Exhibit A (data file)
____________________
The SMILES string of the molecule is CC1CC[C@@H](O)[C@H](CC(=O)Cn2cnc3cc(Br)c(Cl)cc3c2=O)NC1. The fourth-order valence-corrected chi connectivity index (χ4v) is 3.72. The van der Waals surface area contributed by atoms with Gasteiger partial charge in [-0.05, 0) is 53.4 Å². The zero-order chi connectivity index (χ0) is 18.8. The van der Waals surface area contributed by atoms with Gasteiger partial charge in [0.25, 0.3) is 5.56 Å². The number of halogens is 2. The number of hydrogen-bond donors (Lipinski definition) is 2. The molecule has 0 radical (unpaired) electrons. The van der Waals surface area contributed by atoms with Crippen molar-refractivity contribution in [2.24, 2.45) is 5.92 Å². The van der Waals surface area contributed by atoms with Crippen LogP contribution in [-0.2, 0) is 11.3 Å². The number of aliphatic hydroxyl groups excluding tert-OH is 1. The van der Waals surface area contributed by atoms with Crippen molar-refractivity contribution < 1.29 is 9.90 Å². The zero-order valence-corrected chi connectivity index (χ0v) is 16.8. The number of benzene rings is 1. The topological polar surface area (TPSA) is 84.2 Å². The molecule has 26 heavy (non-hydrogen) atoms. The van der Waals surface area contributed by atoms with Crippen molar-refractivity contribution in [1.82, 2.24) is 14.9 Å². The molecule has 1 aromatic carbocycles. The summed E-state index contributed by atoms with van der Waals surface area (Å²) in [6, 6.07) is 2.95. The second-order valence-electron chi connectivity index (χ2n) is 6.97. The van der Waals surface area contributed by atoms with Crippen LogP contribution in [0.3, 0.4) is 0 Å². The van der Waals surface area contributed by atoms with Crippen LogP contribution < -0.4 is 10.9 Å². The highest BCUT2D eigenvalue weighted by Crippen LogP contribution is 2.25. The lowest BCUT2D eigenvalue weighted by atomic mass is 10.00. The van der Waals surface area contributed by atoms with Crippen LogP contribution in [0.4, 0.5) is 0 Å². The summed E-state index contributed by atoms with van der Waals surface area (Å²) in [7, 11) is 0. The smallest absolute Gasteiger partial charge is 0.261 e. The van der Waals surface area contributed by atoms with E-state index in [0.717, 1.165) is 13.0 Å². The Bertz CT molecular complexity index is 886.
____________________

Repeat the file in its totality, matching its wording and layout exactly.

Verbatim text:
The SMILES string of the molecule is CC1CC[C@@H](O)[C@H](CC(=O)Cn2cnc3cc(Br)c(Cl)cc3c2=O)NC1. The fourth-order valence-corrected chi connectivity index (χ4v) is 3.72. The van der Waals surface area contributed by atoms with Gasteiger partial charge in [-0.05, 0) is 53.4 Å². The zero-order chi connectivity index (χ0) is 18.8. The van der Waals surface area contributed by atoms with Gasteiger partial charge in [0.25, 0.3) is 5.56 Å². The number of halogens is 2. The number of hydrogen-bond donors (Lipinski definition) is 2. The molecule has 0 radical (unpaired) electrons. The van der Waals surface area contributed by atoms with Crippen molar-refractivity contribution in [2.24, 2.45) is 5.92 Å². The van der Waals surface area contributed by atoms with Crippen LogP contribution in [-0.2, 0) is 11.3 Å². The number of aliphatic hydroxyl groups excluding tert-OH is 1. The van der Waals surface area contributed by atoms with Crippen molar-refractivity contribution < 1.29 is 9.90 Å². The zero-order valence-corrected chi connectivity index (χ0v) is 16.8. The number of benzene rings is 1. The topological polar surface area (TPSA) is 84.2 Å². The molecule has 26 heavy (non-hydrogen) atoms. The van der Waals surface area contributed by atoms with Crippen molar-refractivity contribution in [1.82, 2.24) is 14.9 Å². The molecule has 1 aromatic carbocycles. The summed E-state index contributed by atoms with van der Waals surface area (Å²) in [6, 6.07) is 2.95. The second-order valence-electron chi connectivity index (χ2n) is 6.97. The van der Waals surface area contributed by atoms with Crippen LogP contribution in [0.3, 0.4) is 0 Å². The van der Waals surface area contributed by atoms with Crippen LogP contribution < -0.4 is 10.9 Å². The highest BCUT2D eigenvalue weighted by Crippen LogP contribution is 2.25. The lowest BCUT2D eigenvalue weighted by atomic mass is 10.00. The van der Waals surface area contributed by atoms with Crippen LogP contribution in [0.4, 0.5) is 0 Å². The summed E-state index contributed by atoms with van der Waals surface area (Å²) in [7, 11) is 0. The smallest absolute Gasteiger partial charge is 0.261 e. The van der Waals surface area contributed by atoms with E-state index in [0.717, 1.165) is 13.0 Å². The Bertz CT molecular complexity index is 886.